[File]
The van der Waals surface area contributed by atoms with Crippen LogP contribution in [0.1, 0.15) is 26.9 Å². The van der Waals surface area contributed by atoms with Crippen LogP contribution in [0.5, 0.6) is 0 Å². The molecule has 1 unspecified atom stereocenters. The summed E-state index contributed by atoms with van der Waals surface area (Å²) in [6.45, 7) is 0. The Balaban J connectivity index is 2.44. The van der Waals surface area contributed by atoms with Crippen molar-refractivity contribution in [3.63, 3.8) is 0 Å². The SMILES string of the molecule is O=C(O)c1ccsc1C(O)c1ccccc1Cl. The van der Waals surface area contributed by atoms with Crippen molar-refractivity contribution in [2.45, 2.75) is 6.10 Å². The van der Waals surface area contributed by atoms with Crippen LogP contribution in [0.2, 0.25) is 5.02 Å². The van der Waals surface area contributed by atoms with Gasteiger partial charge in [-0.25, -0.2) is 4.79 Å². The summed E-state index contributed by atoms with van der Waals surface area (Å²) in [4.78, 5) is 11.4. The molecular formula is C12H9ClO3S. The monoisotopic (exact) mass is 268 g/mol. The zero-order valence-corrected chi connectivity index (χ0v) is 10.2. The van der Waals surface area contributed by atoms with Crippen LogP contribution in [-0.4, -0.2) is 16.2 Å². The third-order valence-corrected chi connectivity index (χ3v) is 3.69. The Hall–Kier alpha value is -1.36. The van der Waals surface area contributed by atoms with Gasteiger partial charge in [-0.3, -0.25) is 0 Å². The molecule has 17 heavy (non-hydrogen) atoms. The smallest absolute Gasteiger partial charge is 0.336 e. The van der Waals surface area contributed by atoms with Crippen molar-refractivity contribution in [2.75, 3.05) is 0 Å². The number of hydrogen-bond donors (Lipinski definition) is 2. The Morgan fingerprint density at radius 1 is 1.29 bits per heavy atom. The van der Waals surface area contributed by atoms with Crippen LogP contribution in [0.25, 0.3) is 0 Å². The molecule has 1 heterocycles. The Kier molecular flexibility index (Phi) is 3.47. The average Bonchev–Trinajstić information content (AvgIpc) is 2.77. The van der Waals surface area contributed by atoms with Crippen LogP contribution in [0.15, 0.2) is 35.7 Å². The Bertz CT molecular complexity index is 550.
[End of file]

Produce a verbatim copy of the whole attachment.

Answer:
The van der Waals surface area contributed by atoms with Crippen LogP contribution in [0.1, 0.15) is 26.9 Å². The van der Waals surface area contributed by atoms with Crippen LogP contribution in [0.5, 0.6) is 0 Å². The molecule has 1 unspecified atom stereocenters. The summed E-state index contributed by atoms with van der Waals surface area (Å²) in [6.45, 7) is 0. The Balaban J connectivity index is 2.44. The van der Waals surface area contributed by atoms with Crippen molar-refractivity contribution in [3.63, 3.8) is 0 Å². The SMILES string of the molecule is O=C(O)c1ccsc1C(O)c1ccccc1Cl. The van der Waals surface area contributed by atoms with Crippen molar-refractivity contribution in [2.45, 2.75) is 6.10 Å². The van der Waals surface area contributed by atoms with Crippen LogP contribution in [0.2, 0.25) is 5.02 Å². The van der Waals surface area contributed by atoms with Gasteiger partial charge in [-0.25, -0.2) is 4.79 Å². The summed E-state index contributed by atoms with van der Waals surface area (Å²) in [4.78, 5) is 11.4. The molecular formula is C12H9ClO3S. The monoisotopic (exact) mass is 268 g/mol. The zero-order valence-corrected chi connectivity index (χ0v) is 10.2. The van der Waals surface area contributed by atoms with Crippen LogP contribution in [-0.4, -0.2) is 16.2 Å². The third-order valence-corrected chi connectivity index (χ3v) is 3.69. The Hall–Kier alpha value is -1.36. The van der Waals surface area contributed by atoms with Gasteiger partial charge in [-0.3, -0.25) is 0 Å². The molecule has 17 heavy (non-hydrogen) atoms. The smallest absolute Gasteiger partial charge is 0.336 e. The van der Waals surface area contributed by atoms with Crippen molar-refractivity contribution in [2.75, 3.05) is 0 Å². The number of hydrogen-bond donors (Lipinski definition) is 2. The Morgan fingerprint density at radius 1 is 1.29 bits per heavy atom. The van der Waals surface area contributed by atoms with Crippen LogP contribution in [0.25, 0.3) is 0 Å². The molecule has 1 heterocycles. The Kier molecular flexibility index (Phi) is 3.47. The average Bonchev–Trinajstić information content (AvgIpc) is 2.77. The van der Waals surface area contributed by atoms with Crippen LogP contribution in [0.15, 0.2) is 35.7 Å². The Bertz CT molecular complexity index is 550.